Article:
Role: Twin Engine Light Piston Utility
National Origin: United States
Manufacturer: Piper Aircraft
First Flight: 1954
Primary User: Civilian Owners
Number Built: 6976
The Piper PA-23, named Apache and later Aztec, is a four-to-six-seat twin-engined light aircraft aimed at the general aviation market. The United States Navy and military forces in other countries also used it in small numbers. Originally designed in the 1950s by the Stinson Aircraft Company, Piper Aircraft manufactured the Apache and a more powerful version, the Aztec, in the United States from the 1950s to the 1980s.
The PA-23 was the first twin-engined Piper aircraft, and was developed from a proposed “Twin Stinson” design, inherited when Piper bought the Stinson Division of the Consolidated Vultee Aircraft Corporation.The prototype PA-23 was a four-seat low-wing all-metal monoplane with a twin tail, powered by two 125 hp Lycoming O-290-D piston engines; it first flew on 2 March 1952.The aircraft performed badly and it was redesigned with a single vertical stabilizer and an all-metal rear fuselage and more powerful 150 hp Lycoming O-320-A engines.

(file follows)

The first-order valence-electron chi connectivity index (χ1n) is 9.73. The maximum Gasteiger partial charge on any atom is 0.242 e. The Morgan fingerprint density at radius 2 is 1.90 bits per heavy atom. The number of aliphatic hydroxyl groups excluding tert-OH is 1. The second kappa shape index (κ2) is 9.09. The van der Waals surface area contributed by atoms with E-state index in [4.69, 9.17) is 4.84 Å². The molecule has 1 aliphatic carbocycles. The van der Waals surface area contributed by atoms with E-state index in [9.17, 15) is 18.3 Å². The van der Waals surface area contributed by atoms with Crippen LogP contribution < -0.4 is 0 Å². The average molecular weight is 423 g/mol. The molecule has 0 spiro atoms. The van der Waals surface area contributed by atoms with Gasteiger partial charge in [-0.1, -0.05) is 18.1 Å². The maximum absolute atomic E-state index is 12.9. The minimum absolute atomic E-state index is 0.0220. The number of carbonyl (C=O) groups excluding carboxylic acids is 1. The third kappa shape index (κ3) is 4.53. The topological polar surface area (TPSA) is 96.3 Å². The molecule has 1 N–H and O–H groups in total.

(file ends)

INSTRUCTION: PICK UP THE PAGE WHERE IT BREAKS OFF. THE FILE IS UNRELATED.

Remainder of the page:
Two new prototypes of the redesigned aircraft, now named Apache, were built in 1953 and entered production in 1954; 1,231 were built. In 1958 the Apache 160 was produced by upgrading the engines to 160 hp (119 kW); 816 were built. The Apache 160 was superseded in 1962 by the Aztec-derived Apache 235. With a 1962 price of $45,000, the Apache 235 featured the Aztec’s 235 hp (175 kW) engines and swept tail surfaces (119 built).